Heat, Comets, and Collaboration
Updated: Apr 29
This post is cross-posted from the Ordered Universe project blog (with different pictures).
The 18th Ordered Universe symposium – and the fourth held under the sponsorship of the Arts and Humanities Research Council – took place in Oxford, at Pembroke College, on 17-19 May. We were wonderfully hosted by the College, with lunches and dinners held in its magnificent Victorian Gothic hall; the symposium organisation was smoothly handled by Pembroke fellows Hannah Smithson and Clive Siviour, with indispensable help from DPhil students Joshua Harvey and Tim Farrant.
The symposium focused on an interdisciplinary reading of two treatises, De impressionibus elementorum (On the Impressions of the Elements) and De cometis (On Comets). These can be placed in the middle of Robert Grosseteste’s scientific development, showing traces of his early alchemical interests but also hints of his developing argumentative technique and increasing interest in the nature of light.
We worked quickly through De impressionibus elementorum on the first day (starting from an impressive draft translation made by Sigbjørn Sønnesyn). ‘On the impressions of the elements’ is perhaps a misleading title (and is only found in two of the seven manuscript copies), as the text really concerns what we might today call the states (or even cycle) of water. Grosseteste’s discussion of icy waters, and of fog, dew, rain and snow, centres on the kinds of heat that cause evaporation. So the group spent some time discussing the nature of bubbles, and how they might be ‘dense’ or ‘subtle’, as Grosseteste explains. We were also very interested in his arguments about the layers and overall height of (what we would now call) the atmosphere.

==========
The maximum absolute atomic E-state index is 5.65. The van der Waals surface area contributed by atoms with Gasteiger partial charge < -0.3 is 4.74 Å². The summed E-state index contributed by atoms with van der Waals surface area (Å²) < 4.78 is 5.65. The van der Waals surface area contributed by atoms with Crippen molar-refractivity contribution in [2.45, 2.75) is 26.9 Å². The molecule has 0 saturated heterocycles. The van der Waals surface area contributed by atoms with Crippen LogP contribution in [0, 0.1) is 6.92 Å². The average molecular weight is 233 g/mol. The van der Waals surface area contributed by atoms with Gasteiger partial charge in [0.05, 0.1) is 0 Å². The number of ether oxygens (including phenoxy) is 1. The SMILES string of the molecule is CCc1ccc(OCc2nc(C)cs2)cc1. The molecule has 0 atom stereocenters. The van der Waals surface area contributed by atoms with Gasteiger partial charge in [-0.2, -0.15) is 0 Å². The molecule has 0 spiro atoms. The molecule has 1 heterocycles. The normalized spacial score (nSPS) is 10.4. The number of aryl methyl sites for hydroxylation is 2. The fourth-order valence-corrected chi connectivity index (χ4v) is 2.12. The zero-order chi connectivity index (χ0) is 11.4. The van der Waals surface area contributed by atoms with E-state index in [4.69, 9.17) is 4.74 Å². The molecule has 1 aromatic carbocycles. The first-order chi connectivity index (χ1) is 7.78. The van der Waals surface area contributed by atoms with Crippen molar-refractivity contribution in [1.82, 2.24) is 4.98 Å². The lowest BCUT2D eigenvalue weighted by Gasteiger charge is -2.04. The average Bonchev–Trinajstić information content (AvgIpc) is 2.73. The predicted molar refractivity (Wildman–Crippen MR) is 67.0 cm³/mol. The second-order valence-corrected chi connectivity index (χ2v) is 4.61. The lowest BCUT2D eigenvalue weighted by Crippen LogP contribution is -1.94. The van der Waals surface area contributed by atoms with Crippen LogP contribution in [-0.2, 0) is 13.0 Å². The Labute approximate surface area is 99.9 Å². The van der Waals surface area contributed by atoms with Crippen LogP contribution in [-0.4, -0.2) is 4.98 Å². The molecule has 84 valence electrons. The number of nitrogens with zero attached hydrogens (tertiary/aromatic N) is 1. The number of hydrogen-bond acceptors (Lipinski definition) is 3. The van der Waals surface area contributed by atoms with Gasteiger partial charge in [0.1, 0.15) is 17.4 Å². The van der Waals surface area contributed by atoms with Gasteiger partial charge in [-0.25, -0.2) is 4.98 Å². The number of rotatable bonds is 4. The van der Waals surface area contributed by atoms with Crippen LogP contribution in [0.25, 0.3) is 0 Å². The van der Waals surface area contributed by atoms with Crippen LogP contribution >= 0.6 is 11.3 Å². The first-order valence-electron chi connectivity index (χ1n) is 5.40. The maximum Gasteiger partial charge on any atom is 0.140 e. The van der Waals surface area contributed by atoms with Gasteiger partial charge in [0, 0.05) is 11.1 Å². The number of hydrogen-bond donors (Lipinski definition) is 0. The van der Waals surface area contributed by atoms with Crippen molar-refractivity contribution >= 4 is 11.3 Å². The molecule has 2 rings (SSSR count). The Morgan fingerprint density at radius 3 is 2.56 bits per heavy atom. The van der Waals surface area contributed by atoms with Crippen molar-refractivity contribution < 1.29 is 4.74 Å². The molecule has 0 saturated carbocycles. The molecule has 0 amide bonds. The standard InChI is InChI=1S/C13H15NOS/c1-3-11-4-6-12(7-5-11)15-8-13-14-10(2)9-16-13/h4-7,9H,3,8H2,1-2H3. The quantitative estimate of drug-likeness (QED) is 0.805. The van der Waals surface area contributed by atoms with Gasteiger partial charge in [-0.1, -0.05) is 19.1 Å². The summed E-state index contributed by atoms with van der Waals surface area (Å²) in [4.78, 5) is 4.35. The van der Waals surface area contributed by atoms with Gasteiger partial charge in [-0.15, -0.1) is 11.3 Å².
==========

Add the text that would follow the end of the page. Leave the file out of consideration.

On the second and third days we discussed Grosseteste’s longer De cometis. In this treatise, Grosseteste spends some time establishing a range of incorrect opinions about comets and their tails – opinions, he says, held by people who have observed comets but not thought carefully about them. He explains how comets must be fire that has risen up from the earth and is influenced by a star or planet. They strike fear into the hearts of people whose fortunes will be affected by them! The variety of words Grosseteste uses for the tail of these hairy stars gave us much to discuss, between the relative merits of ‘tress’, ‘trail’, ‘braid’ and so on…
Aside from our collaborative translations, we heard presentations from Francesca Galli (Università della Svizzera Italiana), Brian Tanner and Cecilia Panti, who shared their research into these or related materials.
This was my first Ordered Universe symposium, and I loved every minute of it. Two rules were explained at the outset: (1) there are no stupid questions; and (2) participants were explicitly encouraged to make suggestions and take part in discussions away from their area of academic expertise. In practice, as we progressed steadily through the translation, a half-dozen of the twenty scholars round the table did most of the talking about the finer meanings of Latin vocabulary and how best to render words in English. But whenever we got stuck for a minute on what Grosseteste meant when he stated a fact about nature or gave an explanation of causes, that’s when the discussion really opened up. A scientist might draw an analogy with phenomena observed using modern methods, or give a vivid interpretation of Grosseteste’s meaning using a laser pointer and a glass of diluted milk (see photo). These excursus into subjects ranging from water’s unique freezing properties to gravitational lensing were entertaining and enlightening; I did wonder whether the scientists were getting as much benefit from their participation as they were contributing – but occasional bursts of enthusiastic speculation about wacky experiments that might be performed to test Grosseteste’s ideas suggested that they were getting morsels of inspiration for their work.
Reading such fascinating texts with a lovely group of sharp and generous scholars expert in a wide range of disciplines, was a tremendous privilege and a great learning experience. I’d like to thank all the established participants who welcomed me so kindly, and – in addition to those named above – especially Giles Gasper for chairing our discussions so patiently.